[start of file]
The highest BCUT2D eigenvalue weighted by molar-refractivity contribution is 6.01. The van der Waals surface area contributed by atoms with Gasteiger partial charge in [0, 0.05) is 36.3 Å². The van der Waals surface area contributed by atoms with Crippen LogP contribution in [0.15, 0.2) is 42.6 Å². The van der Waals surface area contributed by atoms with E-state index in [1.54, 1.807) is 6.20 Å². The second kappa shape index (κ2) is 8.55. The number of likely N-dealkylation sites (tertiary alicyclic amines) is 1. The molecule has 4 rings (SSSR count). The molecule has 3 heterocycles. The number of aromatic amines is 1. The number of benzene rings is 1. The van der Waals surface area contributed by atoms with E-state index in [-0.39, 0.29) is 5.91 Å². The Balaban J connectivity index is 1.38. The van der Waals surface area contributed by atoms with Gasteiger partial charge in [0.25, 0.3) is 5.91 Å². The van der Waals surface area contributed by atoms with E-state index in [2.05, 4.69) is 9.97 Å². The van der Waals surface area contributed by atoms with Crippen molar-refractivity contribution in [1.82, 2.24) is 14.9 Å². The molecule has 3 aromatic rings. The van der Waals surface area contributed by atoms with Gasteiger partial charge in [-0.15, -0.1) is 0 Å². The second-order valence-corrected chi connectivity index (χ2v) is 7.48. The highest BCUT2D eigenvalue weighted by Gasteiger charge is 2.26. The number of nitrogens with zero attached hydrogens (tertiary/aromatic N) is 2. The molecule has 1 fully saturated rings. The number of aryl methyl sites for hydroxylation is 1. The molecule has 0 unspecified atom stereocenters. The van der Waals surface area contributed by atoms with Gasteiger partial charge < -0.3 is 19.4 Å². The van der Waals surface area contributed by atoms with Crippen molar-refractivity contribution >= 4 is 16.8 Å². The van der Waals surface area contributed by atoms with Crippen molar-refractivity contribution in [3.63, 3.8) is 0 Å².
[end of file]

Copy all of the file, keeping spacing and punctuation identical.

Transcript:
The highest BCUT2D eigenvalue weighted by molar-refractivity contribution is 6.01. The van der Waals surface area contributed by atoms with Gasteiger partial charge in [0, 0.05) is 36.3 Å². The van der Waals surface area contributed by atoms with Crippen LogP contribution in [0.15, 0.2) is 42.6 Å². The van der Waals surface area contributed by atoms with E-state index in [1.54, 1.807) is 6.20 Å². The second kappa shape index (κ2) is 8.55. The number of likely N-dealkylation sites (tertiary alicyclic amines) is 1. The molecule has 4 rings (SSSR count). The molecule has 3 heterocycles. The number of aromatic amines is 1. The number of benzene rings is 1. The van der Waals surface area contributed by atoms with E-state index in [-0.39, 0.29) is 5.91 Å². The Balaban J connectivity index is 1.38. The van der Waals surface area contributed by atoms with Gasteiger partial charge in [0.25, 0.3) is 5.91 Å². The van der Waals surface area contributed by atoms with E-state index in [2.05, 4.69) is 9.97 Å². The van der Waals surface area contributed by atoms with Crippen molar-refractivity contribution in [1.82, 2.24) is 14.9 Å². The molecule has 3 aromatic rings. The van der Waals surface area contributed by atoms with Gasteiger partial charge in [-0.15, -0.1) is 0 Å². The second-order valence-corrected chi connectivity index (χ2v) is 7.48. The highest BCUT2D eigenvalue weighted by Gasteiger charge is 2.26. The number of nitrogens with zero attached hydrogens (tertiary/aromatic N) is 2. The molecule has 1 fully saturated rings. The number of aryl methyl sites for hydroxylation is 1. The molecule has 0 unspecified atom stereocenters. The van der Waals surface area contributed by atoms with Gasteiger partial charge < -0.3 is 19.4 Å². The van der Waals surface area contributed by atoms with Crippen molar-refractivity contribution >= 4 is 16.8 Å². The van der Waals surface area contributed by atoms with Crippen molar-refractivity contribution in [3.63, 3.8) is 0 Å².